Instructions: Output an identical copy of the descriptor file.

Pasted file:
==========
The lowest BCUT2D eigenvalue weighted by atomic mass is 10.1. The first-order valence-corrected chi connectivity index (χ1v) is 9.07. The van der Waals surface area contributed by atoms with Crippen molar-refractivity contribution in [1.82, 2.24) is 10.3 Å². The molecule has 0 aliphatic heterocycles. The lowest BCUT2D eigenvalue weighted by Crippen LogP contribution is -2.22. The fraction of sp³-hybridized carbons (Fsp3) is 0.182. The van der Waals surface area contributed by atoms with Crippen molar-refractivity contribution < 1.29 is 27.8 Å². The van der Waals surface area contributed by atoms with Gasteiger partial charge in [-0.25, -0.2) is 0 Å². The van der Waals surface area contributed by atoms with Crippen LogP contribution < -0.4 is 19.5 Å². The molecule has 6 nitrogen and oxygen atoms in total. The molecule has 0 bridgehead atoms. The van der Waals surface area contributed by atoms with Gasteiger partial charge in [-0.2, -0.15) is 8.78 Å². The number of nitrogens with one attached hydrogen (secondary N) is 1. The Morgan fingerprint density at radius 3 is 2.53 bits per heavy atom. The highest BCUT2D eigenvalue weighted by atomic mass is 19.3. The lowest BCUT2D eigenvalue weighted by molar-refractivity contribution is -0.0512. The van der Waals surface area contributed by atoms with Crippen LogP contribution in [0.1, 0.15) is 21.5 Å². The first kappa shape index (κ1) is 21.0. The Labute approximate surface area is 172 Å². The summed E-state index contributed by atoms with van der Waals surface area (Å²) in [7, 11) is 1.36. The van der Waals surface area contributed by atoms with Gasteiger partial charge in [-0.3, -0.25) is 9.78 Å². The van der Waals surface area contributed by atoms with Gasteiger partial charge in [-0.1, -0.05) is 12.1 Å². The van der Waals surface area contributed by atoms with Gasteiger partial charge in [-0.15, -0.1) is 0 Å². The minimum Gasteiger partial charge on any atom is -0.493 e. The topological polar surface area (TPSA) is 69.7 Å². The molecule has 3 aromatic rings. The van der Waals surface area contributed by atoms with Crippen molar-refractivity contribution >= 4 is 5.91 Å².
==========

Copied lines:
The lowest BCUT2D eigenvalue weighted by atomic mass is 10.1. The first-order valence-corrected chi connectivity index (χ1v) is 9.07. The van der Waals surface area contributed by atoms with Crippen molar-refractivity contribution in [1.82, 2.24) is 10.3 Å². The molecule has 0 aliphatic heterocycles. The lowest BCUT2D eigenvalue weighted by Crippen LogP contribution is -2.22. The fraction of sp³-hybridized carbons (Fsp3) is 0.182. The van der Waals surface area contributed by atoms with Crippen molar-refractivity contribution < 1.29 is 27.8 Å². The van der Waals surface area contributed by atoms with Gasteiger partial charge in [-0.25, -0.2) is 0 Å². The van der Waals surface area contributed by atoms with Crippen LogP contribution < -0.4 is 19.5 Å². The molecule has 6 nitrogen and oxygen atoms in total. The molecule has 0 bridgehead atoms. The van der Waals surface area contributed by atoms with Gasteiger partial charge in [-0.2, -0.15) is 8.78 Å². The number of nitrogens with one attached hydrogen (secondary N) is 1. The Morgan fingerprint density at radius 3 is 2.53 bits per heavy atom. The highest BCUT2D eigenvalue weighted by atomic mass is 19.3. The lowest BCUT2D eigenvalue weighted by molar-refractivity contribution is -0.0512. The van der Waals surface area contributed by atoms with Crippen LogP contribution in [0.1, 0.15) is 21.5 Å². The first kappa shape index (κ1) is 21.0. The Labute approximate surface area is 172 Å². The summed E-state index contributed by atoms with van der Waals surface area (Å²) in [7, 11) is 1.36. The van der Waals surface area contributed by atoms with Gasteiger partial charge in [-0.3, -0.25) is 9.78 Å². The van der Waals surface area contributed by atoms with Gasteiger partial charge in [-0.1, -0.05) is 12.1 Å². The van der Waals surface area contributed by atoms with Gasteiger partial charge in [-0.15, -0.1) is 0 Å². The minimum Gasteiger partial charge on any atom is -0.493 e. The topological polar surface area (TPSA) is 69.7 Å². The molecule has 3 aromatic rings. The van der Waals surface area contributed by atoms with Crippen molar-refractivity contribution >= 4 is 5.91 Å².